I don't really understand what the plan is showing with the 1/16 strip next to the root rib: is this on the bottom or does it receive the shaped stringers?

 I only have 1 side stringer per side and no bottom stringers. Tissue is Michael's domestic, it has two coats of butyrate dope over all
 surfaces. I'm going for quick & dirty dimer on this one since by all accounts I'm never going to see it again after I get it trimmed correctly!

Thanks for the help!

Better late than never, right?



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Re: Chambermaid Cookup
Re: Chambermaid Cookup
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BG
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« Reply #280 on: February 11, 2018, 08:48:47 PM »

The stringers for the forward turtle deck are run to merge with the top of the root ribs (or you can bend em slightly so that they adhere to the inside of the root rib). Similarly the stringers aft of the wing emerge from the inside of the root rib and go aft. No heavy bending required.

THe 1/16 doubler strip goes alongside the bottom of the root rib.

Hope this helps
Bernard

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tubegeek
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« Reply #281 on: February 11, 2018, 11:14:42 PM »

The stringers for the forward turtle deck are run to merge with the top of the root ribs (or you can bend em slightly so that they adhere to the inside of the root rib). Similarly the stringers aft of the wing emerge from the inside of the root rib and go aft. No heavy bending required.

THe 1/16 doubler strip goes alongside the bottom of the root rib.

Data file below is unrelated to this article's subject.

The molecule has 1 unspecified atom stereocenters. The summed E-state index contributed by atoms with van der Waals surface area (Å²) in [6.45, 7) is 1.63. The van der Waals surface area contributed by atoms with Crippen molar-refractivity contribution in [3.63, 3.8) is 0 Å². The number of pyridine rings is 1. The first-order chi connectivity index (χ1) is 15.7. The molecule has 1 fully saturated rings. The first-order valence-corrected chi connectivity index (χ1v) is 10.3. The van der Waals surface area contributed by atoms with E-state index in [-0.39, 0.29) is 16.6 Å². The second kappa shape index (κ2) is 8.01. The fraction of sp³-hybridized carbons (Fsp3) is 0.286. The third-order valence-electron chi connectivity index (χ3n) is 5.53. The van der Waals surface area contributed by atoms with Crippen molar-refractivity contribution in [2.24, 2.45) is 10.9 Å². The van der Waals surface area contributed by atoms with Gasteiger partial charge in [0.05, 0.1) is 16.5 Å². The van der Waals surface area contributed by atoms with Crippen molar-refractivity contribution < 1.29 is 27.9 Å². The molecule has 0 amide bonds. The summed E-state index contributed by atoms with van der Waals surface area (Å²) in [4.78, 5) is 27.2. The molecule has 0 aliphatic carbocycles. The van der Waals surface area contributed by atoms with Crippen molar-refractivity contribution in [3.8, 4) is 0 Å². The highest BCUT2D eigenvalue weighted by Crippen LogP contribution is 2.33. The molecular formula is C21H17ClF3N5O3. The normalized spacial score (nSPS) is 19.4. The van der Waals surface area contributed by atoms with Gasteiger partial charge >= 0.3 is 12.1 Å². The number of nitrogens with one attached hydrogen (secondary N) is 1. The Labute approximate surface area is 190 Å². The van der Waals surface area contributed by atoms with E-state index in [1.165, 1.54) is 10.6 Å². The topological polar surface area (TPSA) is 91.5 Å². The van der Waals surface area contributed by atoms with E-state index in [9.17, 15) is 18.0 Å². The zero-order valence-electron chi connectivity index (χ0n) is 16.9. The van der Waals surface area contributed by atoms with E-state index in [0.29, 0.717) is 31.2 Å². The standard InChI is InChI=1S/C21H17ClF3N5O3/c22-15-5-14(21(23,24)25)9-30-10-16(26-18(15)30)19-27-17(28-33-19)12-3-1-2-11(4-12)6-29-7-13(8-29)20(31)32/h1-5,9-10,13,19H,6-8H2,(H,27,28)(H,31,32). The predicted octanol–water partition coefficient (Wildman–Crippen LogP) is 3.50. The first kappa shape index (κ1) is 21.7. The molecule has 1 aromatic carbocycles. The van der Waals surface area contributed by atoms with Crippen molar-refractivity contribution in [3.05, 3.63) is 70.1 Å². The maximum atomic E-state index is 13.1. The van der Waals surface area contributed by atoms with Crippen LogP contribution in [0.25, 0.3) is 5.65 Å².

Hope this helps
Bernard



Thank you sir - it does, for sure. So it's the 1/16th strip that sits on top of the longerons (or on top of the incidence shim if one is building exactly to the plan) ? And that gets the root ribs shifted outboard enough for the stringers to get by.... Got it.

Mine is mis-built enough that I am going to have the wings set slightly too far apart, I think. Unless I bite the bullet and re-do the crosspieces between the wings. I'm not too concerned - I'm trying to keep with the Dimer spirit of "build it, fly it, build another one."

I love the internet. One time I was on a woodworking message board and somebody asked a question about a stain product. Within a few hours, the chemist who formulated the stain was answering his question. This feels kind of like that. Thank you for making that plan, I look forward to flying this cool plane soon.
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tubegeek
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« Reply #282 on: February 13, 2018, 03:56:06 PM »

OK, well, here's how it looks assembled. It's nearly finished except for finish (I want to put a coat of white on the nose and perhaps something opaque on the prop which has lots of sanding sealer visible. My first carved prop!)

It's not perfectly symmetrical but it at least makes it to the couch from across the room. Thanks Bernard for the info and support!